ASX Grain Futures and swaps
You may be familiar with a product called a 'swap'. This page explains the difference between ASX Grain Futures and a swap and highlights a number of ways the products can be applied.
Know about the marketing tools available: A comment often made has been "I don't use ASX, I use swaps", however a growing number of participants are now thinking "I may use swaps and I may also use ASX". Successful marketing, trading and accumulation of grain is about knowing all the tools that are available and how they can be applied under different market scenarios. For example, swap users who grow or trade or accumulate wheat in the underlying port zones for any of the ASX Grain Futures contracts (AWM, WAW, AFB, ASM & ACM) may be interested to know how they can combine swaps as well as participate in the ASX delivery process and thereby benefit from the oversight of ASX Clearing Corporation.
What is a swap?
Swaps are 'over the counter' price risk management products, offered and priced by swap providers. The application of ASX Grain Futures contracts as price benchmarks for the 'over the counter' swaps market is growing considerably. A number of banks currently offer swap products over ASX Grain Futures.
The swap price quoted is made around the price trading for an actual futures contract. That is, the swap provider references underlying futures markets and quotes a market around the underlying futures contract price. For instance, the swap offering in Australia includes grain markets available on ASX as well as North American futures exchanges namely Chicago, Kansas and Winnipeg.
ASX Grain Futures contracts reflect the grain supply and demand equation for Australian grain. It should be noted that swaps priced around North American markets reflect the price traded in those markets and do not primarily reflect the local supply and demand fundamentals determining grain prices trading in Australia.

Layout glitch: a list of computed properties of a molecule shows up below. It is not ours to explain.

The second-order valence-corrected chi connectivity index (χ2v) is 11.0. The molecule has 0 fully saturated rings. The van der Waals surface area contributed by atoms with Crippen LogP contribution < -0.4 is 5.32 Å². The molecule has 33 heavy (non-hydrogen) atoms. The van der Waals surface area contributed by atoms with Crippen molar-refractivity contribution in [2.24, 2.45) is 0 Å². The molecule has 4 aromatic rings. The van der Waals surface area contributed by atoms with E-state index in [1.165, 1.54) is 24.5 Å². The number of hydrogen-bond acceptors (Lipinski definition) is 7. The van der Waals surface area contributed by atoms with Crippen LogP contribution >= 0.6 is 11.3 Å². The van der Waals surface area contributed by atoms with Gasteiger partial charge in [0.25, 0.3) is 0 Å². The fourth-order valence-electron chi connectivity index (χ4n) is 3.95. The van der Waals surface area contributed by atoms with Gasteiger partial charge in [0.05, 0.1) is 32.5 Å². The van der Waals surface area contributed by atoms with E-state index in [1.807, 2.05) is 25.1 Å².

The contractual terms and conditions governing swaps priced on ASX may differ to the ASX Operating Rules and ASX Clear Operating Rules that govern the ASX Grain Futures contracts. Participants considering their application should understand what these differences are. The most likely areas of difference between the swap offering and ASX contracts may include the exercise, expiry and settlement terms.
Swap Pricing Example
Bank XYZ offers a swap around Chicago Wheat futures that expire in December. If the Chicago wheat market is trading around $200 per tonne (t) a swap provider will make a market around that price. For growers interested in hedging their downside price risk by selling swaps, Bank XYZ may show a bid of $195/t. For end users interested in hedging their upside price risk by buying swaps, Bank XYZ may show an offer of $205/t. The difference between the price at which Bank XYZ buys from growers and sells to end users is the margin made for providing this service. The margin between the underlying futures price and the market quoted in this example is $5 each way but will differ depending on the level of competition in the marketplace. If the swap provider has an unbalanced book they will hedge their exposure using the underlying futures contract that the swap was referenced to.
The key advantage promoted by swap providers is that margins are not required during the life of the hedge as the participation in the underlying futures market is indirect. This is not to say that hedging using swaps is "free". There is obviously a cost for all services provided. For exchange traded products, margins are a necessity to manage the financial integrity of the marketplace. As market participation becomes more direct in nature, cost efficiencies will be realised. The trading rules, restrictions, currency denomination and settlement processes applied for swaps differ between providers. However, at settlement, there are two scenarios that can occur.
If you are a grower
- you have a position that is in the money at maturity (you sold the swap at a price higher than the settlement price) and the swap provider owes you the money, or
- you have a position that is out of the money at maturity (you sold the swap at a price lower than the settlement price) and you owe the swap provider money.
The second point is important in that many growers may be of the understanding that they do not have a production obligation and therefore do not have a wash out exposure. Regardless of what marketing product you use, if you are forward selling a commodity that is yet to be harvested there is a risk that the market may go against you and at the same time you may have no production to offset this cost. This is true for forward physical contracts, swaps and ASX Grain Futures.